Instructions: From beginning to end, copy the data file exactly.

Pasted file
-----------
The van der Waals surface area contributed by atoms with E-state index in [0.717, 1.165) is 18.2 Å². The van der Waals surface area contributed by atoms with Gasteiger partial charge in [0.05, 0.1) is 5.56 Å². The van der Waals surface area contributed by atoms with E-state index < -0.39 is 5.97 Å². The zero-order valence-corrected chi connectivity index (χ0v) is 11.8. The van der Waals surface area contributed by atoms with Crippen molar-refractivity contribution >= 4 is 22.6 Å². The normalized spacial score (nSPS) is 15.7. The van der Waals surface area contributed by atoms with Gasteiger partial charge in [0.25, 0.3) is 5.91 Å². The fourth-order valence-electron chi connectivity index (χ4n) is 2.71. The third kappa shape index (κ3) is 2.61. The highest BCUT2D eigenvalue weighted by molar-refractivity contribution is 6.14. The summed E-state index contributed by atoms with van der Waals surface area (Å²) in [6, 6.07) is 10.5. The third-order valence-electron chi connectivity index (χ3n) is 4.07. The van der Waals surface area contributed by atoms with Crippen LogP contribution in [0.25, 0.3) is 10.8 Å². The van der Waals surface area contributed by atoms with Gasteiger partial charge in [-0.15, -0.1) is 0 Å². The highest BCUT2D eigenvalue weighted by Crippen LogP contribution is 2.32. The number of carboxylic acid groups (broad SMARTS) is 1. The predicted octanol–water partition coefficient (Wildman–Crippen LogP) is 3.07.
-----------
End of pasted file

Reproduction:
The van der Waals surface area contributed by atoms with E-state index in [0.717, 1.165) is 18.2 Å². The van der Waals surface area contributed by atoms with Gasteiger partial charge in [0.05, 0.1) is 5.56 Å². The van der Waals surface area contributed by atoms with E-state index < -0.39 is 5.97 Å². The zero-order valence-corrected chi connectivity index (χ0v) is 11.8. The van der Waals surface area contributed by atoms with Crippen molar-refractivity contribution >= 4 is 22.6 Å². The normalized spacial score (nSPS) is 15.7. The van der Waals surface area contributed by atoms with Gasteiger partial charge in [0.25, 0.3) is 5.91 Å². The fourth-order valence-electron chi connectivity index (χ4n) is 2.71. The third kappa shape index (κ3) is 2.61. The highest BCUT2D eigenvalue weighted by molar-refractivity contribution is 6.14. The summed E-state index contributed by atoms with van der Waals surface area (Å²) in [6, 6.07) is 10.5. The third-order valence-electron chi connectivity index (χ3n) is 4.07. The van der Waals surface area contributed by atoms with Crippen LogP contribution in [0.25, 0.3) is 10.8 Å². The van der Waals surface area contributed by atoms with Gasteiger partial charge in [-0.15, -0.1) is 0 Å². The highest BCUT2D eigenvalue weighted by Crippen LogP contribution is 2.32. The number of carboxylic acid groups (broad SMARTS) is 1. The predicted octanol–water partition coefficient (Wildman–Crippen LogP) is 3.07.